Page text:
61 United Kingdom: In February 2019, the UK passed a new Counter-Terrorism and Border Security Act.Note The bill had attracted considerable criticism because of its negative impact on media freedom and freedom of expression. It criminalises the publication of pictures or video clips of clothes or symbols which raise a very vague “reasonable suspicion” of links to terrorism. The UK authorities have acknowledged that at least 14 organisations currently included on the list of terrorist organisations do not actually meet the criteria to appear on the list. Furthermore, no terrorist intent is required; it is enough to watch a “terrorist” video to risk prosecution.
62 France, Poland and Ukraine have also passed laws authorising the administrative authorities to block on-line content without a court decision as part of “counter-terrorist” measures.

2.4.2 Legal harassment and gagging procedures (“Strategic Lawsuits Against Public Participation – SLAPP”)

63 Belgium: Several complaints have been filed against Belgian investigative journalists David Leloup and Tom Cochez by companies or individuals belonging to the political and financial community (five complaints and two threats of complaints in 2018). The Belgian Association of Journalists (AJP) has expressed concerns about the number of complaints targeting these journalists.
64 Bosnia and Herzegovina: 105 lawsuits have been filed against a single journalist from the daily newspaper Oslobođenje.Note
65 Croatia: In March 2019, there were no fewer than 1 160 ongoing lawsuits by public figures and corporations against journalists and media companies. The Croatian public broadcaster HRT had even filed 36 lawsuits against its own journalists and others, and this resulted in a protest by hundreds of Croatian journalists in Zagreb on 2 March 2019.Note In view of the co-ordinated nature of these complaints and the involvement of persons exercising public authority, this can be regarded as a threat fabricated and nurtured by the Croatian authorities.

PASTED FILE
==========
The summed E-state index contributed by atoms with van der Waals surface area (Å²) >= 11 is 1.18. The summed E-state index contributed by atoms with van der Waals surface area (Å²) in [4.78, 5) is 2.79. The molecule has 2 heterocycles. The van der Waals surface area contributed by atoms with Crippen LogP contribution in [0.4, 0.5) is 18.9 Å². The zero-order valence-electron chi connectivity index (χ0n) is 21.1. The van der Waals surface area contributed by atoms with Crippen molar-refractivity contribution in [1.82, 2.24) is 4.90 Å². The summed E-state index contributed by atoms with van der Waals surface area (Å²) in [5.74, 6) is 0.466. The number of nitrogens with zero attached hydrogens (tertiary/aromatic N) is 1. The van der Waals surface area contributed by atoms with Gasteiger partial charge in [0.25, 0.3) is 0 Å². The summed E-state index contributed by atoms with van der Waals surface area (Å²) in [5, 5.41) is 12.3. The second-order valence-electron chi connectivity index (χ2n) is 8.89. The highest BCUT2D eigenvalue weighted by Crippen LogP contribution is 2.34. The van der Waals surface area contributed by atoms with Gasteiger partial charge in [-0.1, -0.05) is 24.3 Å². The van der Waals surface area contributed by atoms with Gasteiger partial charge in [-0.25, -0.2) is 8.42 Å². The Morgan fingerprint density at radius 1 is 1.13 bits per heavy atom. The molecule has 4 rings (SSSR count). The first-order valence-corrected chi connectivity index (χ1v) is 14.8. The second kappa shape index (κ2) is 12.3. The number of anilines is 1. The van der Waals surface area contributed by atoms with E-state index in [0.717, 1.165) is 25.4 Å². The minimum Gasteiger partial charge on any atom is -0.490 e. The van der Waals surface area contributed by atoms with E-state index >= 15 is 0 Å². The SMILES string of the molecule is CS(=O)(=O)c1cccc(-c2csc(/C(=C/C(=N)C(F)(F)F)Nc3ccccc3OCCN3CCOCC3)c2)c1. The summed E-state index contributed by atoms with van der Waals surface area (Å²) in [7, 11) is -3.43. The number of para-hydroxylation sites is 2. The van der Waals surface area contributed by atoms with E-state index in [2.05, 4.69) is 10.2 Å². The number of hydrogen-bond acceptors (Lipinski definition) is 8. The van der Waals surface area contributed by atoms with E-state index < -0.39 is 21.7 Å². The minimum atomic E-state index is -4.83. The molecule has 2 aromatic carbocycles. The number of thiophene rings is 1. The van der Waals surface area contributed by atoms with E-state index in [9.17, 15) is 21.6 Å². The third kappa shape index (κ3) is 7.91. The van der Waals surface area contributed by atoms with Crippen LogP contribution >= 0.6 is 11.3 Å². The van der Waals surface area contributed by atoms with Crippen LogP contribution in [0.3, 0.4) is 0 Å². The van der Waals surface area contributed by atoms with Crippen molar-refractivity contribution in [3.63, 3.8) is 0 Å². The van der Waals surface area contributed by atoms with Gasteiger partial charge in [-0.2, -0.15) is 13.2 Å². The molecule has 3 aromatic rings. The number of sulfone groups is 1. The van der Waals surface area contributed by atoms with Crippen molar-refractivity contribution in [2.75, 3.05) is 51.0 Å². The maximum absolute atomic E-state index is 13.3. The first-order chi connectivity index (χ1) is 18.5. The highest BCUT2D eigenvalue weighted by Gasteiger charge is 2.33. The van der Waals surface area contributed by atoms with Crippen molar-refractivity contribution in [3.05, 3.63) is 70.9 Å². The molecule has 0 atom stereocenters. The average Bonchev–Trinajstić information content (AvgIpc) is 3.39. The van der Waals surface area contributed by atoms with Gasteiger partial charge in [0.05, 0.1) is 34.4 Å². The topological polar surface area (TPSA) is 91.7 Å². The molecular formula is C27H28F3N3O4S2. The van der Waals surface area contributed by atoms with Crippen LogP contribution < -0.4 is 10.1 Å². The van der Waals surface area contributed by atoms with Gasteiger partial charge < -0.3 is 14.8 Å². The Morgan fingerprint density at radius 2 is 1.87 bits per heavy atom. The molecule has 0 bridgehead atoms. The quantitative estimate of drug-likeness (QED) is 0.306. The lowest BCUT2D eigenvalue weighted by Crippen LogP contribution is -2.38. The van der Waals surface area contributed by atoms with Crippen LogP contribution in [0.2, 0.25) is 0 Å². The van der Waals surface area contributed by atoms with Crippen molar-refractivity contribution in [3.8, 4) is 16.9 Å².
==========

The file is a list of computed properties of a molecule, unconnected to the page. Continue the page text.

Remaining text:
66 Finland: On 12 April 2019, a Finnish court found investigative journalist Johanna Vehkoo guilty of criminal defamation of Oulou City Councillor Junes Lokka. However, the suit relates to comments by the journalist in a private Facebook group in 2016, before Mr Lokka was elected in March 2017, and the journalist and her trade union consider it to be disproportionate.
67 France: The group run by Mr Vincent Bolloré has filed nearly 30 lawsuits against journalists and media companies. Sometimes the news groups are found guilty of “defamation”, as was the case with Mediapart, whose article the court found to be “undoubtedly well-founded but somewhat inappropriate”.
68 Poland: Gazeta Wyborcza published a series of articles on the construction in Warsaw of the K Tower, criticising the political leader Jaroslaw Kaczynski. On 20 February 2019, Kaczynski asked the Polish public prosecutor to initiate proceedings for defamation against the journalists concerned, who may be sentenced to prison under the Polish Criminal Code. The President of the National Bank of Poland (NBP) Adam Glapiński and PiS Senator Grzegorz Bierecki have also threatened to file lawsuits against five journalists for “damage to their reputation”. In 2018 alone, the ruling party Law and Justice (PiS) and other state bodies mounted 50 legal challenges against the journalist Wojciech Czuchnowski, demanding apologies and compensation amounting to €12 000.Note

2.4.3 Appeals for violence incurring the liability of political leaders

69 Austria: On 23 April 2018, the journalist Armin Wolf of the public broadcaster ORF prompted threats from the extreme-right FPÖ party (which said his line of questioning would “not remain without consequences”) when he noted that an FPÖ election poster was reminiscent of an image depicting a Jew from the Nazi newspaper Der Stürmer. Many FPÖ supporters have sent hate messages to Wolf on Facebook.
70 France: Prominent political party leaders have openly attacked the media. One notable example is Jean-Luc Mélenchon, the leader of la France Insoumise, who publicly called for the journalists of the public radio channel France Info to be “badmouthed”, “discredited” and proven to be “morons”.Note